Holy God, we confess all the broken resolutions of the past year. We confess all the times we tried to do better and failed. We also confess that at times we deliberately broke promises and simply didn’t do what we set out to do. Forgive us of our iniquities. Help us to know that resolutions and promises are short-sighted, but rather to set our hearts on You. Change our hearts, O God. Change our lives, O God, so that we might live for You and for others. Change us, O God, to set our ways on Your ways, so that we might know the fullness of Your life on this day, in this upcoming year, and in all times. In Jesus’ name we pray. Amen.

We mess up and make mistakes. God knows this—God created us, and we’ve been bumbling about ever since. And guess what? God still loves us madly. God loves us so much that God sent us Jesus, to understand our own pain and suffering, to understand the ways we love and hurt one another, and how we try and try and try to do the right thing. You are forgiven. You are loved. Go, and try again. Give it another shot for God and for one another. Amen.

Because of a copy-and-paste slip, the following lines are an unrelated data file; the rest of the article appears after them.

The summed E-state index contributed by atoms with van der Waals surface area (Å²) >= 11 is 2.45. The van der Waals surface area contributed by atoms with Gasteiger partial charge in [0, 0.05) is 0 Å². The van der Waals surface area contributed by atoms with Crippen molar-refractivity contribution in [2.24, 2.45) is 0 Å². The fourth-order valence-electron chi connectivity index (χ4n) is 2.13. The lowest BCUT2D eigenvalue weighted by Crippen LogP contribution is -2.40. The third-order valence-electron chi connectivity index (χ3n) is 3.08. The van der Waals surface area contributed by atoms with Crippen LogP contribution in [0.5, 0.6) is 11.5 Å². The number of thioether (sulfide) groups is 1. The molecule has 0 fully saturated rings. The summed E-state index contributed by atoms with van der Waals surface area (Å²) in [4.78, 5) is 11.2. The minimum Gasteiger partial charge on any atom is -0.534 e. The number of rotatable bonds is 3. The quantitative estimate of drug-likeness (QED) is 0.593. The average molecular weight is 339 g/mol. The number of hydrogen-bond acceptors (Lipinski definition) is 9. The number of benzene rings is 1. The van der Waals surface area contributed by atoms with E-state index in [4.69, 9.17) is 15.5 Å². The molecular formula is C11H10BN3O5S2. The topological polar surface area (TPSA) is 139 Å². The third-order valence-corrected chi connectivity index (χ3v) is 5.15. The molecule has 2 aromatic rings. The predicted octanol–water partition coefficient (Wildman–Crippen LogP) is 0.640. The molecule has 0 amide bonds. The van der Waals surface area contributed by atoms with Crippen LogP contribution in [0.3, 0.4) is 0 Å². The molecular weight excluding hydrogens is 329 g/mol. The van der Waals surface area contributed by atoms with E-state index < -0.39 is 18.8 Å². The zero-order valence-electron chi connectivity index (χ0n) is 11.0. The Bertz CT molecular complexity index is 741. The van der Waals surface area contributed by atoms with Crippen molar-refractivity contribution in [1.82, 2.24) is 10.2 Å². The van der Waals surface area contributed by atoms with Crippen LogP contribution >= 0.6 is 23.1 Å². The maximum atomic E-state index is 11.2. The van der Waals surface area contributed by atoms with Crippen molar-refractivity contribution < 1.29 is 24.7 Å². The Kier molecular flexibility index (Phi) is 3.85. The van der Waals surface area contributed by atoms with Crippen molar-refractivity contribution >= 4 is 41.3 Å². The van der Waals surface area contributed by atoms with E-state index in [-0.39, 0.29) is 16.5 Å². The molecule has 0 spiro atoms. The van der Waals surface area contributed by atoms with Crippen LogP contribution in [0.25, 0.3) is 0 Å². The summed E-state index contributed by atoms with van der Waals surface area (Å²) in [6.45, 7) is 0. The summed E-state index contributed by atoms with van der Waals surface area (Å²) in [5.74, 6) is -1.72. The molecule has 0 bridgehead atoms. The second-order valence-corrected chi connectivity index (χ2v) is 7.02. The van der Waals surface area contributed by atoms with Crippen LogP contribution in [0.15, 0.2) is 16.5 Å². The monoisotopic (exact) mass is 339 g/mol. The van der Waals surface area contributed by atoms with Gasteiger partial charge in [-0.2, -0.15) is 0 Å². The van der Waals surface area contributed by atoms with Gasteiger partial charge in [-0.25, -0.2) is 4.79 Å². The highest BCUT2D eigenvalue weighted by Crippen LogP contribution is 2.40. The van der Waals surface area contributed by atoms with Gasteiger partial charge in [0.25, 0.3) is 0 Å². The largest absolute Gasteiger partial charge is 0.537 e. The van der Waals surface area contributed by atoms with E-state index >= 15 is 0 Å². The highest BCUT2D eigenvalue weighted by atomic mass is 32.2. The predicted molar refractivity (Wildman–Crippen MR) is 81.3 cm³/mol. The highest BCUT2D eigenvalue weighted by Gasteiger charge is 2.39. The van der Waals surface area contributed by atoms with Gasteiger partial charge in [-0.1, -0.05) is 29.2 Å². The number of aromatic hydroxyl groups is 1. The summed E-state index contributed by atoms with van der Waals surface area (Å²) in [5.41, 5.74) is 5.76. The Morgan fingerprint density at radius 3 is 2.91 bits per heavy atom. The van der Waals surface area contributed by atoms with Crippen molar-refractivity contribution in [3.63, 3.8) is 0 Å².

As the clock ticks, as the calendar turns, we prepare for the new year, O God. Help us to prepare our lives for You, to live into the newness of these coming days with hope. Help us to continue to actively participate in Your reign now, for we know that You are coming into our lives and into our world in a new way. As we near the end of the time of carol singing, as we near the end of this season of celebration, help us to hold on to this joy all year long. Help us to hold on to the promises of Christ, so that come January, we do not forget the peace and hope that is found in this season, but rather, help us to find it in our own lives, and to share it with others all year long. Amen.